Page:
By Meridith Orr, Program Executive
“All Girl Scouts like the out-of-doors and most of them enjoy it still more if they know something about the things they find there.” — From the Girl Scouts Handbook for the Intermediate Program, October 1940
“…camping is living in the out-of-doors, not just visiting it.” Worlds to Explore Handbook for Brownie and Junior Girl Scouts, 1977
I was never what anyone would call an “outdoorsy” kid growing up. And if I ever saw a bug, lizard, snake or other crawling thing, I would gasp and run away at warp speed.
Now, after working in the Girl Scout program for a few years, I am a different person.
For example, one evening as I saw something slither across my porch my only thought was, “Is that a lizard or a salamander?” while I turned my key in the front door.
THAT, my friends, is the power of Girl Scouting.
Not only do we help prepare girls to take on the world as future leaders, we build girls who can be comfortable with the outdoors and have fun experiences even if they hadn’t been a fan of nature before. We also help build adults’ outdoor confidence as well!
Take, for instance, a day at the office when we needed to set up a bunch of rain-soaked tents out in the sun to dry and asked our co-workers for some help. As we congratulated ourselves on a big task made easier by many generous hands, one staff member said she felt more accomplished having just learned how easy it is to put up a tent – something she might not have ever learned how to do had she not worked for Girl Scouts.
“It’s the magic of our movement,” I tell people. Just a few experiences have the power to transform everyone, because of our program’s emphasis on adventure and fun. There’s just something about this Girl Scout game of ours that makes people want to step out of their comfort zone and try something new, and we find ourselves better for it. It’s been going on for more than 100 years.
The early handbooks provide guidance on introducing girls to nature by prescribing skill development such as: knowing the flowers and growing a garden, learning what lives in fresh water and in the sea, identifying rocks and minerals, identifying land animals, birds and insects; to identifying stars and other objects in the sky.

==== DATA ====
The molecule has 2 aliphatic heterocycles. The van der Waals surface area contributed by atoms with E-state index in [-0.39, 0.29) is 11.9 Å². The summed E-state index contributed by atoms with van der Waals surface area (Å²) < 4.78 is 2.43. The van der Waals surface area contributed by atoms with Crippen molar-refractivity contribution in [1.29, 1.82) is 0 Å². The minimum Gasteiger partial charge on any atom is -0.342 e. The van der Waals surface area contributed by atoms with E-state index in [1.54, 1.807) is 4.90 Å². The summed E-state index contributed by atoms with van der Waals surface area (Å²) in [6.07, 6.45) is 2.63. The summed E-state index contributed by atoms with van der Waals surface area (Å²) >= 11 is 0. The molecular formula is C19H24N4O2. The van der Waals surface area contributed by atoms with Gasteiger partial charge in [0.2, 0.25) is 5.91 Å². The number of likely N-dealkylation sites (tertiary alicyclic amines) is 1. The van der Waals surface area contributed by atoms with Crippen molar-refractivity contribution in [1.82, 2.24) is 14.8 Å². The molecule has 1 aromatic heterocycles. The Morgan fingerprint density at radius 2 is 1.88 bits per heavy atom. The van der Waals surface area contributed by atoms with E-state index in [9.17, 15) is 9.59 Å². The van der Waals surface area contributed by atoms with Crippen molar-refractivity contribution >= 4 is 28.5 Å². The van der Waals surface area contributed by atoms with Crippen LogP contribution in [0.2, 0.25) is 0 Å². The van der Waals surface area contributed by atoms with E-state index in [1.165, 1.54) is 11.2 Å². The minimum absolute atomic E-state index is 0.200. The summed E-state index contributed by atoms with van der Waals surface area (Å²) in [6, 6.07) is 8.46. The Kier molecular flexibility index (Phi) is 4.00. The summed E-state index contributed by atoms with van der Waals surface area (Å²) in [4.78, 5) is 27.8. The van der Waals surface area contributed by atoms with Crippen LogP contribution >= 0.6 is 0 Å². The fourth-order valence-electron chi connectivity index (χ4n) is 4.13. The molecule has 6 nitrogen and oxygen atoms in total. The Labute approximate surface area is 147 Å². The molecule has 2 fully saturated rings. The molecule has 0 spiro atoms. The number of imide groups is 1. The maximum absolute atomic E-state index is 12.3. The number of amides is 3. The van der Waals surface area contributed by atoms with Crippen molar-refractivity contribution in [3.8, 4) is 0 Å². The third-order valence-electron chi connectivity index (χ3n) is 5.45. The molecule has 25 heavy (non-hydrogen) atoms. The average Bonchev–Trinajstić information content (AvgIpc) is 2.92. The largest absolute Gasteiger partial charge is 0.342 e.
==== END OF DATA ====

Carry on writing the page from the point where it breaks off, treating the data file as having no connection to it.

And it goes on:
In “The Out of Doors” instructions are provided for traveling by foot, what to wear and where to go, what to carry, taking the Girl Scout Law with you, reading trails and signs, making maps without a compass, and eating on the trail, with recipes.
And so it goes today. Our legacy Naturalist badges in the Girl’s Guide To Girl Scouting include: Bugs, Flowers, Trees and Sky (Girl Scout Brownie – Senior levels). The activities for these badges are virtually the same as in the early handbooks. And to help get troops started on these experiences, we connect them to events such as the Brownie Bug Out to get girls used to insects and other crawling things. Those events typically happen at museums and gardens throughout our 41-counties. Check our council event guide and program provider resource for opportunities near you.
Want to see more? There’s a Badge Explorer online at our national web site: http://www.girlscouts.org/en/our-program/badges/badge_explorer.html.
Here, you’ll be able search by topic and preview the activities for accomplishing all our Outdoor Education and Nature-themed badges. And soon, more Girls’ Choice badges will be added to include camping adventure activities and scientific exploration of the outdoors!
Transform your Girl Scouts and yourself, by taking a walk outside and trying some of these badges! And then share your stories with using the Story Submissions link!